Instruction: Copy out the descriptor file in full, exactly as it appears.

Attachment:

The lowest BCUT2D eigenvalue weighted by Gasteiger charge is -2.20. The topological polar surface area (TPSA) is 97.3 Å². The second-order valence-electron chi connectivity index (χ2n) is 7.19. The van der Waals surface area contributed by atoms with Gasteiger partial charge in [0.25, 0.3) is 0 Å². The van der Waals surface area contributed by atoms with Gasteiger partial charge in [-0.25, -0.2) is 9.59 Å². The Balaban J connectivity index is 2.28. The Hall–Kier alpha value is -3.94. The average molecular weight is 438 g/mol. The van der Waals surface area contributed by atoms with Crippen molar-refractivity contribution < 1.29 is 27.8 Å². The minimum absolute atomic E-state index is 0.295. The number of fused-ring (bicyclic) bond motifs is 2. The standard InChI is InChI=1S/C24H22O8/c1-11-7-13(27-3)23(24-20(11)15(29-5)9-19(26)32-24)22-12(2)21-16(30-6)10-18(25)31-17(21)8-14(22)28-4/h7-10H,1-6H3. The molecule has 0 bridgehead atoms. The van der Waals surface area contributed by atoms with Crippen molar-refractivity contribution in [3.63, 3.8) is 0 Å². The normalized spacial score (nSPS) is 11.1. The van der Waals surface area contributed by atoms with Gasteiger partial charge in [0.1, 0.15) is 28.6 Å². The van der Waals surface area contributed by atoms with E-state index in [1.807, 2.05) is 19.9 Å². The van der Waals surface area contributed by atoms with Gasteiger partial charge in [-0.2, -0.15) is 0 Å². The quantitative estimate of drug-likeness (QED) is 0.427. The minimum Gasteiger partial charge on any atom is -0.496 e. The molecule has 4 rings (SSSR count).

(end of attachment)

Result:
The lowest BCUT2D eigenvalue weighted by Gasteiger charge is -2.20. The topological polar surface area (TPSA) is 97.3 Å². The second-order valence-electron chi connectivity index (χ2n) is 7.19. The van der Waals surface area contributed by atoms with Gasteiger partial charge in [0.25, 0.3) is 0 Å². The van der Waals surface area contributed by atoms with Gasteiger partial charge in [-0.25, -0.2) is 9.59 Å². The Balaban J connectivity index is 2.28. The Hall–Kier alpha value is -3.94. The average molecular weight is 438 g/mol. The van der Waals surface area contributed by atoms with Crippen molar-refractivity contribution < 1.29 is 27.8 Å². The minimum absolute atomic E-state index is 0.295. The number of fused-ring (bicyclic) bond motifs is 2. The standard InChI is InChI=1S/C24H22O8/c1-11-7-13(27-3)23(24-20(11)15(29-5)9-19(26)32-24)22-12(2)21-16(30-6)10-18(25)31-17(21)8-14(22)28-4/h7-10H,1-6H3. The molecule has 0 bridgehead atoms. The van der Waals surface area contributed by atoms with Crippen molar-refractivity contribution in [3.63, 3.8) is 0 Å². The normalized spacial score (nSPS) is 11.1. The van der Waals surface area contributed by atoms with Gasteiger partial charge in [0.1, 0.15) is 28.6 Å². The van der Waals surface area contributed by atoms with E-state index in [1.807, 2.05) is 19.9 Å². The van der Waals surface area contributed by atoms with Gasteiger partial charge in [-0.2, -0.15) is 0 Å². The quantitative estimate of drug-likeness (QED) is 0.427. The minimum Gasteiger partial charge on any atom is -0.496 e. The molecule has 4 rings (SSSR count).